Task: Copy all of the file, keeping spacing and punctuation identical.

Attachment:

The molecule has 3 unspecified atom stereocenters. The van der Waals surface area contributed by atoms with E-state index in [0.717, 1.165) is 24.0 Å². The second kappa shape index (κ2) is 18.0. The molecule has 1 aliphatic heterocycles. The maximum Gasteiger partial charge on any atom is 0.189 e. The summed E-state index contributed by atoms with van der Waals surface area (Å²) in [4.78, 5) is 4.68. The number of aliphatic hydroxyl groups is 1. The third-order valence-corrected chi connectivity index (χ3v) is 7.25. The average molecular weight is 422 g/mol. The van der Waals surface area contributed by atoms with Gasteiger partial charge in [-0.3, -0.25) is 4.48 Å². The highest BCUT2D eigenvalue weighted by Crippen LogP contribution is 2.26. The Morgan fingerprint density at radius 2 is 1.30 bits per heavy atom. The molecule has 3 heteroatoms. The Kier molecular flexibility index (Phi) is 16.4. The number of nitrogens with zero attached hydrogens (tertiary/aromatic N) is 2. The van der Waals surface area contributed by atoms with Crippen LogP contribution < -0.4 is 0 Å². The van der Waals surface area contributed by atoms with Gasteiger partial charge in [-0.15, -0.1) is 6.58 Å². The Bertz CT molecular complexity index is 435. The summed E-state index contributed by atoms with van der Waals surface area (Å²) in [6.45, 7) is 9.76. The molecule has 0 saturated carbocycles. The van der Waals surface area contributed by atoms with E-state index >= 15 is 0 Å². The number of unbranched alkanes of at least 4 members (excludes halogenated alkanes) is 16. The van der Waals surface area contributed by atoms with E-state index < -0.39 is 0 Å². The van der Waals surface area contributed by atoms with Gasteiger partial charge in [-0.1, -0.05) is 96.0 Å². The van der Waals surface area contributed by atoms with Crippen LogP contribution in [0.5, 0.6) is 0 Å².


The molecule has 3 unspecified atom stereocenters. The van der Waals surface area contributed by atoms with E-state index in [0.717, 1.165) is 24.0 Å². The second kappa shape index (κ2) is 18.0. The molecule has 1 aliphatic heterocycles. The maximum Gasteiger partial charge on any atom is 0.189 e. The summed E-state index contributed by atoms with van der Waals surface area (Å²) in [4.78, 5) is 4.68. The number of aliphatic hydroxyl groups is 1. The third-order valence-corrected chi connectivity index (χ3v) is 7.25. The average molecular weight is 422 g/mol. The van der Waals surface area contributed by atoms with Gasteiger partial charge in [-0.3, -0.25) is 4.48 Å². The highest BCUT2D eigenvalue weighted by Crippen LogP contribution is 2.26. The Morgan fingerprint density at radius 2 is 1.30 bits per heavy atom. The molecule has 3 heteroatoms. The Kier molecular flexibility index (Phi) is 16.4. The number of nitrogens with zero attached hydrogens (tertiary/aromatic N) is 2. The van der Waals surface area contributed by atoms with Crippen LogP contribution < -0.4 is 0 Å². The van der Waals surface area contributed by atoms with Gasteiger partial charge in [-0.15, -0.1) is 6.58 Å². The Bertz CT molecular complexity index is 435. The summed E-state index contributed by atoms with van der Waals surface area (Å²) in [6.45, 7) is 9.76. The molecule has 0 saturated carbocycles. The van der Waals surface area contributed by atoms with E-state index >= 15 is 0 Å². The number of unbranched alkanes of at least 4 members (excludes halogenated alkanes) is 16. The van der Waals surface area contributed by atoms with E-state index < -0.39 is 0 Å². The van der Waals surface area contributed by atoms with Gasteiger partial charge in [-0.1, -0.05) is 96.0 Å². The van der Waals surface area contributed by atoms with Crippen LogP contribution in [0.5, 0.6) is 0 Å².